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Europe-bound Migrants Held in Libyan ...
By Mohamed Lagha
20 Apr 2015

Misrata, Libya
April 21, 2015

Dozens of men, women and children are held in deplorable conditions in a jail in Misrata, controlled by the security forces loyal to the Islamist Libyan government in Tripoli. The detainees who appear in this video, most of whom come from east African countries, were caught in Libya on their way to try to reach Europe. An office that controls immigration is deporting the detainees to their countries through their countries’ embassies in Tunisia. However, Somalian and Eritrean detainees cannot return because of the instability plaguing their countries. Some of them have been in this prison for five months.

An interviewed female detainee from Eritrea, who introduced herself as Yodit, said that she was arrested with her cousin and other immigrants in the Libyan desert as they were heading to Europe. The group had started their clandestine journey in Khartoum, Sudan. Yodit said that they spent one month on the road before being arrested. By the time of the interview, she had spent two weeks in custody and was worried that her family back home might think that she was dead. The woman, who appears to be in her twenties, also complained that the detention center is overcrowded and lacks proper ventilation.

Various shots of detainees.

Soundbite (Arabic/English, Woman) Yodit, Female Eritrean detainee

00:48 – 04:14

"Q: What is your name? [Arabic]

A: What? [Arabic]

Q: Your name. [Arabic]

A: Yodit.

Q: How long have you been here?

A: Just one week.

Q: One week?

A: Yeah.

Q: Where are you from?

A: From Eritrea.

Q: You came by… the desert?

A: Yeah, the desert.

Q: How exactly? Through which country?

A: By the Khartoum to the Libya desert. [UNINTELLIGIBLE] When [we] came here, they catch us.

Q: Where?

A: In the desert of Libya.

Q: Where?

A: In Libya, but the place exactly, what it’s called…. I don’t know.

Q: In the desert, or a gate?

A: Desert, desert.

Q: The desert?

A: Yeah.

Q: Is it near from here?

A: I think [it is] far.

Q: One hour? Two hours? How much time?

A: Four hours from here.

Q: And then what are you doing here? What did they tell you?

A: We want to travel to Europe. So they catch us, they arrest us… even before here, just one week another place, the place which kept us. We came also here one week. That means two weeks under arrest. So they… you see they are stand up all night here. The [UNINTELLIGIBLE] is bad It smells bad all night. There is no air. The place is bad, really. [UNINTELLIGIBLE]The condition is bad, seriously.

Q: What did they tell you? Did they tell you that they are going out? Did they call your embassy?

A: No. No phone. We families don’t know where we are.

Q: They didn’t call your families?

A: Yeah. Because we don’t have a phone here. So no one knows where they are. I don’t know. Maybe our families they think [we] die or something.

Q: You are here alone? You don’t have any family here?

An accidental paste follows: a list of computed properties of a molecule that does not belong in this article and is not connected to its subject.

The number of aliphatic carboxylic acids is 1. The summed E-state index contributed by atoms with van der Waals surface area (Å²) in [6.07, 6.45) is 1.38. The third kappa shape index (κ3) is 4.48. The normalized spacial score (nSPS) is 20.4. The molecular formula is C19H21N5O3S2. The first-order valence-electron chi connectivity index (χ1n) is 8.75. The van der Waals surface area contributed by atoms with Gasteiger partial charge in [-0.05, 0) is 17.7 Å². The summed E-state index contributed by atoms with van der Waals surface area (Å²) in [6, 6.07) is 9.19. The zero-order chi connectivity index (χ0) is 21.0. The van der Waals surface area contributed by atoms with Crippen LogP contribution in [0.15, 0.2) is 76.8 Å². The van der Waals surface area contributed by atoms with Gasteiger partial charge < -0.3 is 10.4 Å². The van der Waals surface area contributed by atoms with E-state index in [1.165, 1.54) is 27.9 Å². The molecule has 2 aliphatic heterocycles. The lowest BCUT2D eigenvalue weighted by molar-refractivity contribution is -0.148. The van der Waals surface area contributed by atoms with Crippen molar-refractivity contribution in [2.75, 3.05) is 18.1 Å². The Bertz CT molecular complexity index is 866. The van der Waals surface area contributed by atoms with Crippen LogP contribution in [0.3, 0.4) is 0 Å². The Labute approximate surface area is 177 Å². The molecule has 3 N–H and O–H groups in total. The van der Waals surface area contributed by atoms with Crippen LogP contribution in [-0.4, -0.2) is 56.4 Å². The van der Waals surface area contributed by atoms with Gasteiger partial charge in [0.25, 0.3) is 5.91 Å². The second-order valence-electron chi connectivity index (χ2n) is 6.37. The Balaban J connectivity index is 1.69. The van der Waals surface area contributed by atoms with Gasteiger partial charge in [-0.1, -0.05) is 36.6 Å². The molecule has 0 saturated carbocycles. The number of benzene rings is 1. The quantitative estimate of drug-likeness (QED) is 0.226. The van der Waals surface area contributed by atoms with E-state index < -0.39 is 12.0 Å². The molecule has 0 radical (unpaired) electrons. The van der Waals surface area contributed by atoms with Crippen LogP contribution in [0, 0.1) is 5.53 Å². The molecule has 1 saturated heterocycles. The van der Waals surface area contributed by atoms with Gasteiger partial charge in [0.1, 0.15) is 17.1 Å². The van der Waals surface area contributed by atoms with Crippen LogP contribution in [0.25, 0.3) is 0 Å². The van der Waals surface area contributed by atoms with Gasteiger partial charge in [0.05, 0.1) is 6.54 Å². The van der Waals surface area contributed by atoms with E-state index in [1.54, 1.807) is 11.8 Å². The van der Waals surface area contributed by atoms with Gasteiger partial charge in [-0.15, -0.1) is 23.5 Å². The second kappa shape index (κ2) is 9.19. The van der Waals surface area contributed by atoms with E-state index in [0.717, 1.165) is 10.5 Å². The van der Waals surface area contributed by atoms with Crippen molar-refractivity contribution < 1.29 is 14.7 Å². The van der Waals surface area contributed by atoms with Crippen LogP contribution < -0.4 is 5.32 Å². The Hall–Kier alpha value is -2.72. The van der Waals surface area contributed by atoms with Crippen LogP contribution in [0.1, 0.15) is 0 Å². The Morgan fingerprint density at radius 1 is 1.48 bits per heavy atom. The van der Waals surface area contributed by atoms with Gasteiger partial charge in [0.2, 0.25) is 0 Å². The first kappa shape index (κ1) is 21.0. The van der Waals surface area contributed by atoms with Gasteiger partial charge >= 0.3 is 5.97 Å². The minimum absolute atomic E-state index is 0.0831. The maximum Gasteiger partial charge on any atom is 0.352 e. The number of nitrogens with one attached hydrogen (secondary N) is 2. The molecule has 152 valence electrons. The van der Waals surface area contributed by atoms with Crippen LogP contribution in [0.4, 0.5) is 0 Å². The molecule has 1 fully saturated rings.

A: She’s my cousin. So we are two.

Q: Now you are here for one week.

A: Here. But another place also one week. The way…. but one month is in the way in the desert. We are hungry, there is no water, there is no anything. We were about to die. But that is good, they save us and keep us here. But I don’t know [UNINTELLIGIBLE] about time I don’t know anything.

Q: Thank you.

A: You’re welcome. Thank you, too.”

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Body of Killed Tunisian ISIS Commande...
By Mohamed Lagha
17 Mar 2015


Misrata, Libya
March 17, 2015

Video shows the body of slain ISIS commander Ahmed al-Ruwaysi, also known as Abu Zakariya al-Tunisi, who was killed in Libya during clashes with forces from the Islamist Libya Dawn coalition near Sirte.

The identity of the dead body was confirmed by Ismail Shukri, a spokesperson for Libya Dawn.

An obituary published by ISIS mentioned that Ruwaysi had planned and carried out the assassinations of two prominent Tunisian leftist activists, Mohammed Brahmi and Chokri Belaid.

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Libya prisoners
By Bujezia
12 Mar 2015

On Thursday 12 March the Misrata prison released 19 prisoners of war who had been detained since the fall of Gaddafi in 2011. They are the first to be released after completing their sentences. The Minister of Justice of the opposition government based in Tripoli have visited the prison and allowed relatives and friends to visit the prisoners.

The minister also toured the prison and talked to a number of prisoners about their living conditions, inquiring into their health and whether any human rights abuses occurred. Just back from Geneva, he agreed to support humanitarian missions to improve prison conditions and prevent any human rights violations or abuses toward to the prisoners.

soundbite (Arabic)
Mostafa Al-Gleib, Minister of Justice in Tripoli: We all have to support each other and stand by justice in order to enforce justice and empower its ability to punish criminals, help victims and provide equality and enforce justice. This is an honest demand and it’s a fundamental one for all the patriots and free men of Libya.
soundbite (Arabic)
Abdulrahman Al-Shakshak, Head of the Local Council in Tawrgh: We're working together for the greater good and, as you know, the situation in Libya dictates that we move in all directions. When we were in Geneva, I met with the Misrata local council and we agreed to allow visits to prisoners to overview their situations and let people know the conditions they are living in.